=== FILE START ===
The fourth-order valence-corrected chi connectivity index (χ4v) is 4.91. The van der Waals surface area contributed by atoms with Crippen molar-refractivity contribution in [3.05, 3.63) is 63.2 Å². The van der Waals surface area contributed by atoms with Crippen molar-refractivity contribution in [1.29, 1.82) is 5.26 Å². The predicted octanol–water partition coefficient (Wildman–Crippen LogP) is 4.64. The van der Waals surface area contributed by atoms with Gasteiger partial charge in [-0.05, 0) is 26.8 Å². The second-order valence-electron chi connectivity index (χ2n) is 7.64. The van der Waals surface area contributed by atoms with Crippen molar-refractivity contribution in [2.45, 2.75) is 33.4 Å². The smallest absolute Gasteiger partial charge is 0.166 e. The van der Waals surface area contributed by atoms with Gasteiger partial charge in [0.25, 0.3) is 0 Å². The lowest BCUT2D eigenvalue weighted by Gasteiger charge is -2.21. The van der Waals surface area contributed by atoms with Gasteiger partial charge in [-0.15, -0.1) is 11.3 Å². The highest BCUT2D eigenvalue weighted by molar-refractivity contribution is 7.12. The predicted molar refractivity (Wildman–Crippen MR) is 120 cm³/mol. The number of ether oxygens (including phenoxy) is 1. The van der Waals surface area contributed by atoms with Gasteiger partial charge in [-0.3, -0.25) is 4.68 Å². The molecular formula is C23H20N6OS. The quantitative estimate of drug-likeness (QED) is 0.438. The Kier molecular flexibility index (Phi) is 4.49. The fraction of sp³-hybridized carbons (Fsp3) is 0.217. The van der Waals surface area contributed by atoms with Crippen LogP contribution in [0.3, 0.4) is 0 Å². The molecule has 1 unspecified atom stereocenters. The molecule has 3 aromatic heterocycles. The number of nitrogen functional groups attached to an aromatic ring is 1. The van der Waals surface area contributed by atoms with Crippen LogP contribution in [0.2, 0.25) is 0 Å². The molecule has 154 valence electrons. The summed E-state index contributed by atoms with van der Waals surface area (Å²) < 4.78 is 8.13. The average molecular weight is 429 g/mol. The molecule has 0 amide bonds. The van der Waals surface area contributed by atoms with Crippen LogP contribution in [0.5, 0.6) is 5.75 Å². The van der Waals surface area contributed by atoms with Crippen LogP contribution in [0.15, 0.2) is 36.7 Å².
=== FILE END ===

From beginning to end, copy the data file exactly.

The fourth-order valence-corrected chi connectivity index (χ4v) is 4.91. The van der Waals surface area contributed by atoms with Crippen molar-refractivity contribution in [3.05, 3.63) is 63.2 Å². The van der Waals surface area contributed by atoms with Crippen molar-refractivity contribution in [1.29, 1.82) is 5.26 Å². The predicted octanol–water partition coefficient (Wildman–Crippen LogP) is 4.64. The van der Waals surface area contributed by atoms with Gasteiger partial charge in [-0.05, 0) is 26.8 Å². The second-order valence-electron chi connectivity index (χ2n) is 7.64. The van der Waals surface area contributed by atoms with Crippen molar-refractivity contribution in [2.45, 2.75) is 33.4 Å². The smallest absolute Gasteiger partial charge is 0.166 e. The van der Waals surface area contributed by atoms with Gasteiger partial charge in [0.25, 0.3) is 0 Å². The lowest BCUT2D eigenvalue weighted by Gasteiger charge is -2.21. The van der Waals surface area contributed by atoms with Gasteiger partial charge in [-0.15, -0.1) is 11.3 Å². The highest BCUT2D eigenvalue weighted by molar-refractivity contribution is 7.12. The predicted molar refractivity (Wildman–Crippen MR) is 120 cm³/mol. The number of ether oxygens (including phenoxy) is 1. The van der Waals surface area contributed by atoms with Gasteiger partial charge in [-0.3, -0.25) is 4.68 Å². The molecular formula is C23H20N6OS. The quantitative estimate of drug-likeness (QED) is 0.438. The Kier molecular flexibility index (Phi) is 4.49. The fraction of sp³-hybridized carbons (Fsp3) is 0.217. The van der Waals surface area contributed by atoms with Crippen LogP contribution in [0.3, 0.4) is 0 Å². The molecule has 1 unspecified atom stereocenters. The molecule has 3 aromatic heterocycles. The number of nitrogen functional groups attached to an aromatic ring is 1. The van der Waals surface area contributed by atoms with Crippen LogP contribution in [0.2, 0.25) is 0 Å². The molecule has 154 valence electrons. The summed E-state index contributed by atoms with van der Waals surface area (Å²) < 4.78 is 8.13. The average molecular weight is 429 g/mol. The molecule has 0 amide bonds. The van der Waals surface area contributed by atoms with Crippen LogP contribution in [0.5, 0.6) is 5.75 Å². The van der Waals surface area contributed by atoms with Crippen LogP contribution in [0.15, 0.2) is 36.7 Å².